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‘Suspect’ (R)

By Desson Howe
Washington Post Staff Writer
October 23, 1987

Peter Yates's "Suspect," a Washington courtroom drama, breaks down under cross examination like those cornered witnesses at the end of "Perry Mason."

"All right! I did it! I thought I could make a movie about power plays in Washington! I thought if I stuffed it with a lobbyist, a congresswoman who sleeps with him, sneaky goings-on in the Supreme Court, plus Cher and Dennis Quaid . . ."

Yes, Mr. Yates. But you counted on Eric Roth's derivative scenario -- limp testimony indeed. And where it wasn't limp, you made sure it was cold and uninvolving, didn't you? Throw the book at him, Your Honor . . .

But let's get back to our movie: One power-play day, a Supreme Court justice hands a woman an envelope, signs a couple of legal papers and calmly blows his brains out. That woman is later found drifting under Key Bridge with her throat cut. Carl, a homeless man (also a dead ringer for Rasputin and given to outbursts of violence) is arrested with the dead woman's purse. And public defender Kathleen Riley (Cher) gets the case. These events occur with all the excitement of a motion to set aside a motion; producer Daniel A. Sherkow could have saved money by holding notes up to the lens.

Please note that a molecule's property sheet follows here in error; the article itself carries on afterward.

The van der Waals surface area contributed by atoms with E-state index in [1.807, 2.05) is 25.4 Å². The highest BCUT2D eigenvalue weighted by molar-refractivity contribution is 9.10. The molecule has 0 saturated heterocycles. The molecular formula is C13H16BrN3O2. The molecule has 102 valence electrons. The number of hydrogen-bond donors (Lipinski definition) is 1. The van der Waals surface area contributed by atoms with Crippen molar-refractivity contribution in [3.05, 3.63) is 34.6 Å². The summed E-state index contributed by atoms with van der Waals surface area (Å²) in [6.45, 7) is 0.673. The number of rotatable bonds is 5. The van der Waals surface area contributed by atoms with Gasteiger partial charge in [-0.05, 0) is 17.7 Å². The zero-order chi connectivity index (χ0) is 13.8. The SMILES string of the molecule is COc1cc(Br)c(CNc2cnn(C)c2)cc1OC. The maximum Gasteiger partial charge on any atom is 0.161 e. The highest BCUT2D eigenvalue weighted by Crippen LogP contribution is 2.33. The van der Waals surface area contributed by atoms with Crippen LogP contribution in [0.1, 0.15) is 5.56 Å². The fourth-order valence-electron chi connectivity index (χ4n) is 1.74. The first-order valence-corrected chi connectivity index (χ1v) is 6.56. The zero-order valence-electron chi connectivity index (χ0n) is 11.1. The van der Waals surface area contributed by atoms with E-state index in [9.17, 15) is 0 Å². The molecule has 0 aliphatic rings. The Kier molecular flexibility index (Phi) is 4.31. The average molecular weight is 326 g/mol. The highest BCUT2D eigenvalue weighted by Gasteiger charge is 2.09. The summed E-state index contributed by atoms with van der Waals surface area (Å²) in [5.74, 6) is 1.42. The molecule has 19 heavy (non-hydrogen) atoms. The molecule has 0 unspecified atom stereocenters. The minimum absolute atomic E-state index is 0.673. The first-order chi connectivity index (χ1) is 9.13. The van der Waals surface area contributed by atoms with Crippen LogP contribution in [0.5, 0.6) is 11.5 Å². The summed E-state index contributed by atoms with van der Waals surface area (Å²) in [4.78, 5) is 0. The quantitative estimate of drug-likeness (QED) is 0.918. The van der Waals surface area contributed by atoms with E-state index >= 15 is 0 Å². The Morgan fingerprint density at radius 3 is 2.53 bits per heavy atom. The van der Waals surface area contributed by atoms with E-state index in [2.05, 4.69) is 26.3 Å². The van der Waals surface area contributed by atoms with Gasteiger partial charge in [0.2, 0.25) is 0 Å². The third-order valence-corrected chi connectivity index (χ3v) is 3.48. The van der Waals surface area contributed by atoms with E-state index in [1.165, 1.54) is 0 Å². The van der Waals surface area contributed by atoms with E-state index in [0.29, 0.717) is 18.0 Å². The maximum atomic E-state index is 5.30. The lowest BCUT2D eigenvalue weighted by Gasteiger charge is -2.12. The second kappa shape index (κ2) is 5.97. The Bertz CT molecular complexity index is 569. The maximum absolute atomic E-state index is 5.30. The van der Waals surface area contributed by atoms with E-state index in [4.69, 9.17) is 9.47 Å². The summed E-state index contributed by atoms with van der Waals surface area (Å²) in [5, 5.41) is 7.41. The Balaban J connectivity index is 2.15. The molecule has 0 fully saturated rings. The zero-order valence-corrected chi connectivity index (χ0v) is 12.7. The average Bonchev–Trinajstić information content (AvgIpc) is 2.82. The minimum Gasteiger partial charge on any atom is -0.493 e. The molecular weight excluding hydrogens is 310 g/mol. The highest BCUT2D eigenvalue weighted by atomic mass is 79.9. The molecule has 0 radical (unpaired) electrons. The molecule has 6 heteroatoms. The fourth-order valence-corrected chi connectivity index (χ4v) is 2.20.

Cher's advances toward Serious Actresshood, via "Come Back to the 5 & Dime, Jimmy Dean, Jimmy Dean" and "Mask," are slowed by her paper-thin role as a liberal beauty who must represent the beast. Her client is an innocent (and deaf-mute) man who: a) was really a Vietnam vet discharged for wanting a reason to kill, and b) always wanted to be a carpenter. Society, you see, has no room for the Carls of the world, for these "American nightmares," these faceless, nameless, homeless, etcetera, etcetera.

Quaid plays Eddie Sanger, who's lobbying for a crucial House vote on behalf of a milk association. And in a sequence that has no relationship to the story -- except to peek at Washington while it's power-brokering -- he seduces a congresswoman. After getting roped into jury duty for Cher's case, he decides to help her out with investigations of his own -- a legal violation that could jeopardize her whole defense.

Yates makes some effective use of suspense in the second half. In a library, Quaid must -- without prior warning -- avoid chumming up with Cher under the watchful eye of Judge Matthew Helms (John Mahoney). Later, an unknown assailant chases Cher through a murky basement labyrinth of prison bars, corridors and shadows. But for the most part, this case, which includes a convenient last-minute taped confession and a lifeless Cher-Quaid romance, should have been thrown out of court.

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